Life with a Smile: Cultural sensitivity in aisle seven

By Kate Snyder

Contributing writer

Last weekend, I traveled around the world inside the span of two hours. Yes, friends, I made the pilgrimage to Jungle Jim’s International Market in Cincinnati. It was insane. For those not yet initiated into the ranks of Jungle Acolytes, let me set the stage for you. There are life-sized painted statues of giraffes, rhinos and other African critters grouped around a large waterhole just outside the entrance. The façade of the building is covered in faux trees, vines and shrubbery. And that’s just the outside.

The store bills itself as “More than a grocery store, it’s a destination!” I can see why. The large animatronic puppets scattered throughout the store are definitely not native to any grocery store I’d ever visited previously.

Shortly after arrival, I was busily engrossed in counting the varieties of goat cheese in one particular refrigerator case — I was up to 32 —when the friend I was with gently pointed out that the entire case was goat cheese and that perhaps I might want to save myself the effort.

It was like that throughout the store. To give you a small sense of the scale of this madhouse, there is an actual firetruck parked in the hot sauce section. That’s right. The hot sauce section is large enough to warrant emergency vehicles for display purposes.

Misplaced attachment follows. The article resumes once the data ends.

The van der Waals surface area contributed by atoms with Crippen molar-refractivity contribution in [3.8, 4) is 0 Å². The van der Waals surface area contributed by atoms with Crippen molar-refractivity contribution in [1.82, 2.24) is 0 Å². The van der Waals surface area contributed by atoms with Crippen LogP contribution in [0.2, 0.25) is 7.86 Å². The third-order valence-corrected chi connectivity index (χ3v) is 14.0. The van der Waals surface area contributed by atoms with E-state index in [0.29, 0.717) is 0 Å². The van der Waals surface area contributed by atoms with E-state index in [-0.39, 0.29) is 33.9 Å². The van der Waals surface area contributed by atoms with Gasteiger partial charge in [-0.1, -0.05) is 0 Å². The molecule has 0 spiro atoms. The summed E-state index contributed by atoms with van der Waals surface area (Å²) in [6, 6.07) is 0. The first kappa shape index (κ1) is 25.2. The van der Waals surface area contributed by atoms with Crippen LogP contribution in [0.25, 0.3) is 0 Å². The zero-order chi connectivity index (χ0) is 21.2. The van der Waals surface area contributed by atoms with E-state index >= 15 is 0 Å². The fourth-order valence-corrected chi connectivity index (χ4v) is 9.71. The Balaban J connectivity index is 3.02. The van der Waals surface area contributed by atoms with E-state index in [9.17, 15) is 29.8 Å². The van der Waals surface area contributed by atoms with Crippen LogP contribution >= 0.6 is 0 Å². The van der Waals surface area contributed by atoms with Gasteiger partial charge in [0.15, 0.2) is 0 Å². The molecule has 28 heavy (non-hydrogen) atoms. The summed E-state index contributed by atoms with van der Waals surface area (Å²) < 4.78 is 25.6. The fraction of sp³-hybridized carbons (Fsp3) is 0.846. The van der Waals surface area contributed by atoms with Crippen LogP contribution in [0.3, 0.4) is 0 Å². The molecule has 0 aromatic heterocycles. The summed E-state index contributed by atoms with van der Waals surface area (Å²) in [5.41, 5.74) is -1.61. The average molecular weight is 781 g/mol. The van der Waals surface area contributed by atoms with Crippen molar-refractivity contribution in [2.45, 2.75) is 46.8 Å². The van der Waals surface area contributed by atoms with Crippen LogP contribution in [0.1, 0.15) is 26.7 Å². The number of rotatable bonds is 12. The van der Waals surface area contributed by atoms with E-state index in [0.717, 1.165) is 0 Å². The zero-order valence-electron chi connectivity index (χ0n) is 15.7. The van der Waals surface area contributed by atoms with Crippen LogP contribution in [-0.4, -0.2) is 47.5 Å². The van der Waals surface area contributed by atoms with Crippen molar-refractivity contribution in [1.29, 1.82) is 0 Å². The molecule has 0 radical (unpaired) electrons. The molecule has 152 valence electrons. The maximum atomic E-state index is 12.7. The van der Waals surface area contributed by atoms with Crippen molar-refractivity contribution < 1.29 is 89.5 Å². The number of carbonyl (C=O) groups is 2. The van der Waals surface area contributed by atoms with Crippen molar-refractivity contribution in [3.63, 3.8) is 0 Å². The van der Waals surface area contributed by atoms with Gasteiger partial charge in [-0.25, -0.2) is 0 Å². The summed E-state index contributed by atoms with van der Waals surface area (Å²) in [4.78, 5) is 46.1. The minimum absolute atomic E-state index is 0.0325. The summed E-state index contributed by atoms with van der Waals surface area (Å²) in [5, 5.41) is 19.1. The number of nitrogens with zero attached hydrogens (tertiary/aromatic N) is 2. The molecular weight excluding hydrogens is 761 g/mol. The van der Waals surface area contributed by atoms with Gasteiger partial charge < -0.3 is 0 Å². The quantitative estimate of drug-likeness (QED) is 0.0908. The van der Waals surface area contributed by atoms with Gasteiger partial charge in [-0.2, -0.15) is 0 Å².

There was also an authentic-looking tuk-tuk (a motorized three-wheeled taxi) suspended in the air above the Indian spices and 50- pound bags of rice. I gleefully picked through garam masala, amchoor (powdered mango) and gulab jamun mix while regaling my friend with tales of zipping around downtown Delhi in just such a vehicle.

Another fantastic section was populated entirely by British candies, sparking many memories of my semester abroad in Glasgow, Scotland. I fondly admired the array of Cadbury products, well beyond the cream eggs that appear each Easter in the U.S., and squealed with delight at the discovery of Maltesers, which are sort of like Whoppers but so much better.

I wandered happily through the aisles for an hour, amassing an utterly random assortment of treasures, including frozen samosas, chocolate-filled koala bear cookies, a block of garlic herb cheese, champagne mangoes and dark chocolate granola. Oh, and a pair of socks. What? They were cool.

Mark Twain is quoted as saying that “travel is fatal to prejudice, bigotry, and narrow-mindedness.” He’s quite right, of course. Traveling requires you to see the world from another perspective, to step into the shoes of those who live in other places under other conditions. You’re never quite the same after traveling somewhere new and different.

Now, I’m not sure I want to go so far as to say that Jungle Jim’s can cure narrow-mindedness — that does seem like a rather tall order for a grocery store, no matter how fantastic — but going there is definitely a reminder of the limitations of your own experience. I was genuinely humbled by the root vegetable section, gazing at taro, yucca, daikon and cassava and realizing that my consumption of potatoes (even sweet potatoes) represents such a small slice of the edible world.

Culinary humility is a good thing. So is cultural humility, and the two are interconnected. Experiencing and appreciating another country’s food is a way of experiencing and appreciating their culture. It’s something we should all strive for, even if it sometimes comes in the form of a wacky international supermarket.